Thanks for the advice on the saddle. I'm leaning toward the Brooks.

  5. #5
    Senior Member Ziemas's Avatar
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    Quote Originally Posted by Emerson
    I got the XT for the same price I could have gotten the LX for--and the XT is a little bit lighter. The XT cassette was $30 more, but I'm trying to save weight where I can--not for racing or general principle but because of a bad back. It also offsets the somewhat heavier Surly frame and fork.

    Thanks for the advice on the saddle. I'm leaning toward the Brooks.
    The weight savings on the cassette is only abot 85g, that's three ounces.

    If weight is a big concern perhaps you should look at a different frame, or at the very least a different fork, as the Cross Check fork is quite heavy. Nashbar has a carbon cyclocross that is reasonably priced that will offer you some noticable weight savings.

  6. #6
    ♋ ☮♂ ☭ ☯ -=(8)=-'s Avatar
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    ^^^^ What Ziemas said !
    My CrossCheck set up as a commuter with only water bottle,
    a rack and detachable lights is 80's style heavy !
    No problem at all for me but if that stuff concerns you..............

  7. #7
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    Quote Originally Posted by Emerson
    I welcome any and all feedback on the choices so far:

    Surly Crosscheck 54cm frame (used $340--seems a bit high, no?)
    Jones H-bar

    I'm trying to decide between a sprung saddle (Brooks B.67) or a regular saddle and a suspension post (Thudbuster ST or Rockshox.) I want something to take some of the bumps off the back while not adding ridiculous amounts of weight.
    $340 for a used Crosscheck is too high, do they know how much they sell for new?. Personally I wouldn't pay much more than $275.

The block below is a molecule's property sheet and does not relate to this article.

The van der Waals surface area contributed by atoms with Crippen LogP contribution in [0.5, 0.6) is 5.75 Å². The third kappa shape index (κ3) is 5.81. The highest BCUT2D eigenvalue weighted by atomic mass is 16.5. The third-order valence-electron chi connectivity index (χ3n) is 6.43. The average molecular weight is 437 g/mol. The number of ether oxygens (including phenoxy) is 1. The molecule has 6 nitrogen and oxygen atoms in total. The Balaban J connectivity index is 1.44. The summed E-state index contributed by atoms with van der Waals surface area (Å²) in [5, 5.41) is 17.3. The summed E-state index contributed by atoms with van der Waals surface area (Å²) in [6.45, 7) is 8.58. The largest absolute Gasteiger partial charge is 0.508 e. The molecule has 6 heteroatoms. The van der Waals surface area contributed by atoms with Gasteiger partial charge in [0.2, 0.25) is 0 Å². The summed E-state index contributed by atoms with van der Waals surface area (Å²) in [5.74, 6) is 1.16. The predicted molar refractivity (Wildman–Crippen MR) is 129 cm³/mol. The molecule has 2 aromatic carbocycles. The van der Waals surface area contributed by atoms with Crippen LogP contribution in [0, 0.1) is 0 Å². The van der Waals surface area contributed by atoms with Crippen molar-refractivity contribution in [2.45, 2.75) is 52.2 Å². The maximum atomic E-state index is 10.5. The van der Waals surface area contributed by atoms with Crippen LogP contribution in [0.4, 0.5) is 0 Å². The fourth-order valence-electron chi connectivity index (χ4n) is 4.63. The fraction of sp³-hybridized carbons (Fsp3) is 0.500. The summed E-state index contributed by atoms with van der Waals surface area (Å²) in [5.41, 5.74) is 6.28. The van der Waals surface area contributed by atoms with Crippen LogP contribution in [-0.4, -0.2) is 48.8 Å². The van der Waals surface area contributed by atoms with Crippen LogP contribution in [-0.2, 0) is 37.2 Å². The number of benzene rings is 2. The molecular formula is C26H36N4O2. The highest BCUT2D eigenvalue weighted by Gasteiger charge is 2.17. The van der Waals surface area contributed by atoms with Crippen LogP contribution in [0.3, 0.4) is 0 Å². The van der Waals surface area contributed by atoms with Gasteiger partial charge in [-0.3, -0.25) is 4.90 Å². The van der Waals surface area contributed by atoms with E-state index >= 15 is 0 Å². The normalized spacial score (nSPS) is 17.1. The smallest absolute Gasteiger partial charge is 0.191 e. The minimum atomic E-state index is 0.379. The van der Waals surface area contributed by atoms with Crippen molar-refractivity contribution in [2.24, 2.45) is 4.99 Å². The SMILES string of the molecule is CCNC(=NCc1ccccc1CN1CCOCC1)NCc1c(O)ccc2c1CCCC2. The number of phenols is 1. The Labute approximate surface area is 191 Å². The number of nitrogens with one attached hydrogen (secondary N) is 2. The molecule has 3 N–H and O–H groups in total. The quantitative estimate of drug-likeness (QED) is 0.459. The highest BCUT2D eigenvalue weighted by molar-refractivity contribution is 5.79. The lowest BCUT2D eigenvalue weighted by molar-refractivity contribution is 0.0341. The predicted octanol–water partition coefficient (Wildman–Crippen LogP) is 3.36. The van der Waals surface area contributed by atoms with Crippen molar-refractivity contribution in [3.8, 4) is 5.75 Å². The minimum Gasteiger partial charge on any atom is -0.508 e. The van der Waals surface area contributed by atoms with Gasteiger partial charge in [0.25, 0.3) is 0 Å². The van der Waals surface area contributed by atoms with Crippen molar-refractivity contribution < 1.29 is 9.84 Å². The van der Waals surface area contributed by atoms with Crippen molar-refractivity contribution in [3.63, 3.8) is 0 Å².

That Jones H-bar is like $200, isn't it?. He must laugh himself all the way to the bank.

    I'd go for a sprung Brooks, but they do weigh about 900g. It's a shame you have to spec your bike around your back

  8. #8
    Perineal Pressurized dobber's Avatar
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    I'm just finishing my current Cross build, I'll have to snap some pics.

    Contact Cullen at aeBike (www.aebike.com). I got my Cross-Check for $315, shipped.

    One watch out on the frames, my black frame I purchased early last year had cable stops on the down tube. The green one I purchased just last month had bosses for downtube shifters. Not a big deal, just something to plan for/on.
    This is Africa, 1943. War spits out its violence overhead and the sandy graveyard swallows it up. Her name is King Nine, B-25, medium bomber, Twelfth Air Force. On a hot, still morning she took off from Tunisia to bomb the southern tip of Italy. An errant piece of flak tore a hole in a wing tank and, like a wounded bird, this is where she landed, not to return on this day, or any other day.

  9. #9
    Perineal Pressurized dobber's Avatar
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    Just finished the basic build last night and have had it out and about for dialing in the bars and seat. You can see the T-handle wrenches stuck in the side of tour bag. One advantage of this two stem setup is the fact I can dick around with the height of the bar stem without affecting the headset.
    This is Africa, 1943. War spits out its violence overhead and the sandy graveyard swallows it up. Her name is King Nine, B-25, medium bomber, Twelfth Air Force. On a hot, still morning she took off from Tunisia to bomb the southern tip of Italy. An errant piece of flak tore a hole in a wing tank and, like a wounded bird, this is where she landed, not to return on this day, or any other day.

  10. #10
    ♋ ☮♂ ☭ ☯ -=(8)=-'s Avatar
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    ^^^